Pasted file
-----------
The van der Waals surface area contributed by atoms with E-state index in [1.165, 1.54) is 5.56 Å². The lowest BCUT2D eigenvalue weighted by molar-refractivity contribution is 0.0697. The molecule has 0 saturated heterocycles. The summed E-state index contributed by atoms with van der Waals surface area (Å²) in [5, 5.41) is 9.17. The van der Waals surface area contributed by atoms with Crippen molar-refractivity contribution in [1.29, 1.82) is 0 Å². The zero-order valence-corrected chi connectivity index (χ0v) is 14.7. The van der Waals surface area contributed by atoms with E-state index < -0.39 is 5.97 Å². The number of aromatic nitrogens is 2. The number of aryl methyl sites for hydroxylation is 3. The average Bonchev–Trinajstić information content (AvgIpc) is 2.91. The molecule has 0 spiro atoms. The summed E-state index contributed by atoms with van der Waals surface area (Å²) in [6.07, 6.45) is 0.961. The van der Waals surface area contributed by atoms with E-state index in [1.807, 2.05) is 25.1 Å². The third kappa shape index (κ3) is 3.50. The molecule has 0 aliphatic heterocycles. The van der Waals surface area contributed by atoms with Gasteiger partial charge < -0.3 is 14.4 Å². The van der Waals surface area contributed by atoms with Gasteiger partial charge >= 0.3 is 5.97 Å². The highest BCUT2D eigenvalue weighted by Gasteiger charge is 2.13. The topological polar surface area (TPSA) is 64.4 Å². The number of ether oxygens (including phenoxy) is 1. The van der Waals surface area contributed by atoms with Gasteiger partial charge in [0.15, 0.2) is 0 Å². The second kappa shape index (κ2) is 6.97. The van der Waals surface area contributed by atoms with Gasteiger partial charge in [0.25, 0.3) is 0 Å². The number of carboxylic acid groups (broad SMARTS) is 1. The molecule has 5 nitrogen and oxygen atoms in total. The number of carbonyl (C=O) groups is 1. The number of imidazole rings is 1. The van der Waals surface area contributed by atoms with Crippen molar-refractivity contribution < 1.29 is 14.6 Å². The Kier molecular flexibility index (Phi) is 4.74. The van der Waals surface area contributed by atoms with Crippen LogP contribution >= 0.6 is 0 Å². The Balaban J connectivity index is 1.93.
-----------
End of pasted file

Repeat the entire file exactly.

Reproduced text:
The van der Waals surface area contributed by atoms with E-state index in [1.165, 1.54) is 5.56 Å². The lowest BCUT2D eigenvalue weighted by molar-refractivity contribution is 0.0697. The molecule has 0 saturated heterocycles. The summed E-state index contributed by atoms with van der Waals surface area (Å²) in [5, 5.41) is 9.17. The van der Waals surface area contributed by atoms with Crippen molar-refractivity contribution in [1.29, 1.82) is 0 Å². The zero-order valence-corrected chi connectivity index (χ0v) is 14.7. The van der Waals surface area contributed by atoms with E-state index < -0.39 is 5.97 Å². The number of aromatic nitrogens is 2. The number of aryl methyl sites for hydroxylation is 3. The average Bonchev–Trinajstić information content (AvgIpc) is 2.91. The molecule has 0 spiro atoms. The summed E-state index contributed by atoms with van der Waals surface area (Å²) in [6.07, 6.45) is 0.961. The van der Waals surface area contributed by atoms with E-state index in [1.807, 2.05) is 25.1 Å². The third kappa shape index (κ3) is 3.50. The molecule has 0 aliphatic heterocycles. The van der Waals surface area contributed by atoms with Gasteiger partial charge < -0.3 is 14.4 Å². The van der Waals surface area contributed by atoms with Gasteiger partial charge >= 0.3 is 5.97 Å². The highest BCUT2D eigenvalue weighted by Gasteiger charge is 2.13. The topological polar surface area (TPSA) is 64.4 Å². The number of ether oxygens (including phenoxy) is 1. The van der Waals surface area contributed by atoms with Gasteiger partial charge in [0.15, 0.2) is 0 Å². The second kappa shape index (κ2) is 6.97. The van der Waals surface area contributed by atoms with Gasteiger partial charge in [0.25, 0.3) is 0 Å². The number of carboxylic acid groups (broad SMARTS) is 1. The molecule has 5 nitrogen and oxygen atoms in total. The number of carbonyl (C=O) groups is 1. The number of imidazole rings is 1. The van der Waals surface area contributed by atoms with Crippen molar-refractivity contribution < 1.29 is 14.6 Å². The Kier molecular flexibility index (Phi) is 4.74. The van der Waals surface area contributed by atoms with Crippen LogP contribution >= 0.6 is 0 Å². The Balaban J connectivity index is 1.93.